Get Execution Time for a Shell Script

If you need to know the execution time for a bash script, you can place it inside the script below. The the total run time will be printed to the screen after the script finishes.

#!/bin/bash
res1=$(date +%s.%N)

<your script here>

res2=$(date +%s.%N)
dt=$(echo "$res2 - $res1" | bc)
dd=$(echo "$dt/86400" | bc)
dt2=$(echo "$dt-86400*$dd" | bc)
dh=$(echo "$dt2/3600" | bc)
dt3=$(echo "$dt2-3600*$dh" | bc)
dm=$(echo "$dt3/60" | bc)
ds=$(echo "$dt3-60*$dm" | bc)
printf "Total runtime: %d:%02d:%02d:%02.4f\n" $dd $dh $dm $ds

Shamelessly copied from a post on unix.stackexchange.com by jwchew on August 30, 2013 .

Commenting Code in gedit

Gedit is the basic editor that is included in Ubuntu and other Linux distributions. Its functionality can be extended with plugins as explained in the post below. I installed the plugin initially because it allows one to comment or un-comment selected lines of text. I find this useful when I want to include two configuration blocks in a script, say one for a local installation of a program and another for a remote installation on a cluster. If you do this, just make sure the appropriate blocks are commented and un-commented when you run the script.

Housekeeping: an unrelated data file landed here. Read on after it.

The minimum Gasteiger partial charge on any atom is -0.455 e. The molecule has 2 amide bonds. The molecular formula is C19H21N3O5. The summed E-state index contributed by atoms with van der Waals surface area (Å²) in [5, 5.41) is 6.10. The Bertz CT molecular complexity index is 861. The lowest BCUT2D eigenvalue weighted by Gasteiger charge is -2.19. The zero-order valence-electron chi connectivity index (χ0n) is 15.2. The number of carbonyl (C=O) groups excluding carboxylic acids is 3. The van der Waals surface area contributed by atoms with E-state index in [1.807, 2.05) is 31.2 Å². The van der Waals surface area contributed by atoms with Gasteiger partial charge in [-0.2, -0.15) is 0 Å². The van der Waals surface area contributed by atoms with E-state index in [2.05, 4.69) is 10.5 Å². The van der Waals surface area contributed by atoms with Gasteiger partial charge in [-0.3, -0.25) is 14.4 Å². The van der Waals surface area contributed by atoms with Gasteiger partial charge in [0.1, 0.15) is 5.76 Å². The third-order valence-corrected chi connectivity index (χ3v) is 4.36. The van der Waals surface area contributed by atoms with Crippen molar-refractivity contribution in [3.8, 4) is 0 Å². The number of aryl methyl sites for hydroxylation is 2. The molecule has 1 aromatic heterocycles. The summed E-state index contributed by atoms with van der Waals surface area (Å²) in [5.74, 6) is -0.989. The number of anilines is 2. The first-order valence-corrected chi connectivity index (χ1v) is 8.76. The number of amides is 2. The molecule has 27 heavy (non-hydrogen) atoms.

Source: Code Comment – gedit Plugin | Delightly Linux